Alex Bridgeman: Your point around the thin paper is definitely true. The one- you see other magazines, like I’m a fan of the Economist and I think they have a- they appear to have a very low number of ads. I don’t know what their like ad requirement is, but it’s pretty low. And I love that sound, like this sound, like that’s my golf ball in a hole sound for me is like when a print magazine bends like that. When you think about the other products of FLYING, so you have podcasts, you have the email newsletter, there’s the print magazine, digital, part of what Craig did with FreightWaves was there is the media business and then there was the data business on the backend that had- both of them were self-sustaining and fed off of each other. If you think of FLYING, there’s not a clear data business to be built, but there’s some other ways like through real estate or flying communities, or I imagine there’s a bunch of other possibilities out there. When you thought about the different products you could offer kind of your true fans, your diehard group of fliers and pilots, what kind of products did you consider and how did you land on fly in communities?
Preston Holland: Yeah, so that was one of the big things that Craig and I talked about early on – how are we going to monetize this outside of just a media business? And so, we looked at data and we looked at the landscape on the data side, and there really was a lot of people that had done this better than we could have in the short run. So, we can acquire them or we can try and build it, but for the time being, that wasn’t something that we were looking to tackle right this second. So, we were looking for different ideas and he sent me a Zillow listing of 1200 acres outside of Chattanooga. And I looked at it and I said, “Huh, that’s interesting. What do you want to do with a big farm?” And he said, “We’re going to build a fly in community.” I said, “What’s a fly in community?” like most people say. He said, “You live with your plane.” I said, “Okay, well, that’s interesting.” It kind of was birthed out of we were looking for hanger space to have a media center and we were on a 5 to 10 year wait list at every airport in the area. Airport managers laughed at us when we told them what we’re looking to do, which was build a hangar that wasn’t really meant to hold planes, but it was more meant to be a media center. And so, we said, well, I guess we’re going to have to build it. And then, kind of the fly in community piece, we went to Oshkosh, which Oshkosh is the largest air show in the world. It is the busiest airport for seven days. It is busier than Atlanta. It’s busier than O’Hare. If you really want to see something interesting, go look on YouTube and just look up flying into Oshkosh because it’s fascinating. It’s pretty scary. And it’s a miracle that not more accidents happen. But we were there and we realized very quickly that aviation is a community activity. It is not just a side thing for people. It is their identity. And so how do we replicate that in real life? What better way to do it than to do it through aviation real estate? And so, we are creating the world’s premier fly in resort and community. There’s going to be nothing quite like it. There are other fly in communities that have nice houses. There are other fly in areas that have great hotels and amenities. But we’re going to marry the two together so that you can fly here, live here, and stay here. So really what we’re trying to do is create that community. If you want to live here full-time, you can. If you want to just come in on the weekends, you can. There’ll be a club aspect to it where, if you’re a homeowner or even if you’re a guest, you can join into- you can join the fields and become a member and get discounts at the hotel or be able to access the fuel farm or different things like that that really allow for this sense of community. And then, creating onsite amenities like a hotel and like a grocery store and like a coworking space and a gym and things like that that allow for you- If you don’t want to leave, you don’t have to. Or if you just want to fly in and your destination requires you to go by plane, you don’t ever have to get into a car. So that’s kind of the idea behind it. We’re always looking for different ways to monetize it, but that’s been the big focus for us recently.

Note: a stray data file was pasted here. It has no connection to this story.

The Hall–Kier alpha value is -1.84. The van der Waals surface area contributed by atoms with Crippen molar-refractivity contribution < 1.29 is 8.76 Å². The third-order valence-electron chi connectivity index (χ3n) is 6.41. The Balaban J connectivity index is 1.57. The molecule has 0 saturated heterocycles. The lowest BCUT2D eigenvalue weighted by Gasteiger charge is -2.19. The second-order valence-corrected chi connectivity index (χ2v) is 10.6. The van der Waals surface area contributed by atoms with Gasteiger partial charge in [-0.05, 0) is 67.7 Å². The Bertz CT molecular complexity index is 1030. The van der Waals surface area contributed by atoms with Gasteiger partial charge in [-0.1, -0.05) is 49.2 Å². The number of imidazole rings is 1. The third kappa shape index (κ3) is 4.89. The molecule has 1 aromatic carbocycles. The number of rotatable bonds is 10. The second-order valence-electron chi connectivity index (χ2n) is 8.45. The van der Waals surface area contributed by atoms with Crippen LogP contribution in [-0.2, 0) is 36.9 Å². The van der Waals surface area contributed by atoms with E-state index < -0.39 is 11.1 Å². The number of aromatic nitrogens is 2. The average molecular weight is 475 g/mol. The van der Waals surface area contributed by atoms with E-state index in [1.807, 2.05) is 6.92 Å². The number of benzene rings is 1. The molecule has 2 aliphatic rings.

Alex Bridgeman: I aspire to be a resident of one of your communities. That sounds like it would be amazing. Is there a plan to build more of these fly in communities or is this a kind of a trial run, see how it goes, if it works as we think it might, then we do other things or we change course and try other different products within FLYING?